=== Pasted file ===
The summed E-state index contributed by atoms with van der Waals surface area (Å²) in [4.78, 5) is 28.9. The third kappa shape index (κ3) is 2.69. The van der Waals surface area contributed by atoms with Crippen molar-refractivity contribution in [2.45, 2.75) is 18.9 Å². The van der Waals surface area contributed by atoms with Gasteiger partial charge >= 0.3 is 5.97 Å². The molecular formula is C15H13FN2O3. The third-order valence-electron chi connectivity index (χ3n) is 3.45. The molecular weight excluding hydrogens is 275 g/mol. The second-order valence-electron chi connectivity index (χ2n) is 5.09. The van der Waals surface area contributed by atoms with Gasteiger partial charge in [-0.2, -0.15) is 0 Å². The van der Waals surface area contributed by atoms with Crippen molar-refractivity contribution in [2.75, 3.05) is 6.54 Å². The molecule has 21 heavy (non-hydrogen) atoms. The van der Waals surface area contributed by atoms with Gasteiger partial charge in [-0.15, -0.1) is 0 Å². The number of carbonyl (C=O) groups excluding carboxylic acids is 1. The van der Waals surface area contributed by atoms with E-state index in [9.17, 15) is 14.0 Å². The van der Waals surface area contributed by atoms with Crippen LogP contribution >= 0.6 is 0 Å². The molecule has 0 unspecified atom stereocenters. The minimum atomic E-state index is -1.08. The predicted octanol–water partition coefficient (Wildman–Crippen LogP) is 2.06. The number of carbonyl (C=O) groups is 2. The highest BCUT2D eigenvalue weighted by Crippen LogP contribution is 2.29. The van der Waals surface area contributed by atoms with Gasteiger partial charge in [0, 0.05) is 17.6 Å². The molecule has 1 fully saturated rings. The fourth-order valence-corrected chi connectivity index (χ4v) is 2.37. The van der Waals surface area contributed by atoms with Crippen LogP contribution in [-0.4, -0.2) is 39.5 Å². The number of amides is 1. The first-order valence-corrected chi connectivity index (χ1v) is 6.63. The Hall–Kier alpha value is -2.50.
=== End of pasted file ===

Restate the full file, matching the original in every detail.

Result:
The summed E-state index contributed by atoms with van der Waals surface area (Å²) in [4.78, 5) is 28.9. The third kappa shape index (κ3) is 2.69. The van der Waals surface area contributed by atoms with Crippen molar-refractivity contribution in [2.45, 2.75) is 18.9 Å². The van der Waals surface area contributed by atoms with Gasteiger partial charge >= 0.3 is 5.97 Å². The molecular formula is C15H13FN2O3. The third-order valence-electron chi connectivity index (χ3n) is 3.45. The molecular weight excluding hydrogens is 275 g/mol. The second-order valence-electron chi connectivity index (χ2n) is 5.09. The van der Waals surface area contributed by atoms with Gasteiger partial charge in [-0.2, -0.15) is 0 Å². The van der Waals surface area contributed by atoms with Crippen molar-refractivity contribution in [2.75, 3.05) is 6.54 Å². The molecule has 21 heavy (non-hydrogen) atoms. The van der Waals surface area contributed by atoms with Gasteiger partial charge in [-0.15, -0.1) is 0 Å². The number of carbonyl (C=O) groups excluding carboxylic acids is 1. The van der Waals surface area contributed by atoms with E-state index in [9.17, 15) is 14.0 Å². The van der Waals surface area contributed by atoms with Crippen LogP contribution >= 0.6 is 0 Å². The molecule has 0 unspecified atom stereocenters. The minimum atomic E-state index is -1.08. The predicted octanol–water partition coefficient (Wildman–Crippen LogP) is 2.06. The number of carbonyl (C=O) groups is 2. The highest BCUT2D eigenvalue weighted by Crippen LogP contribution is 2.29. The van der Waals surface area contributed by atoms with Gasteiger partial charge in [0, 0.05) is 17.6 Å². The molecule has 1 fully saturated rings. The fourth-order valence-corrected chi connectivity index (χ4v) is 2.37. The van der Waals surface area contributed by atoms with Crippen LogP contribution in [-0.4, -0.2) is 39.5 Å². The number of amides is 1. The first-order valence-corrected chi connectivity index (χ1v) is 6.63. The Hall–Kier alpha value is -2.50.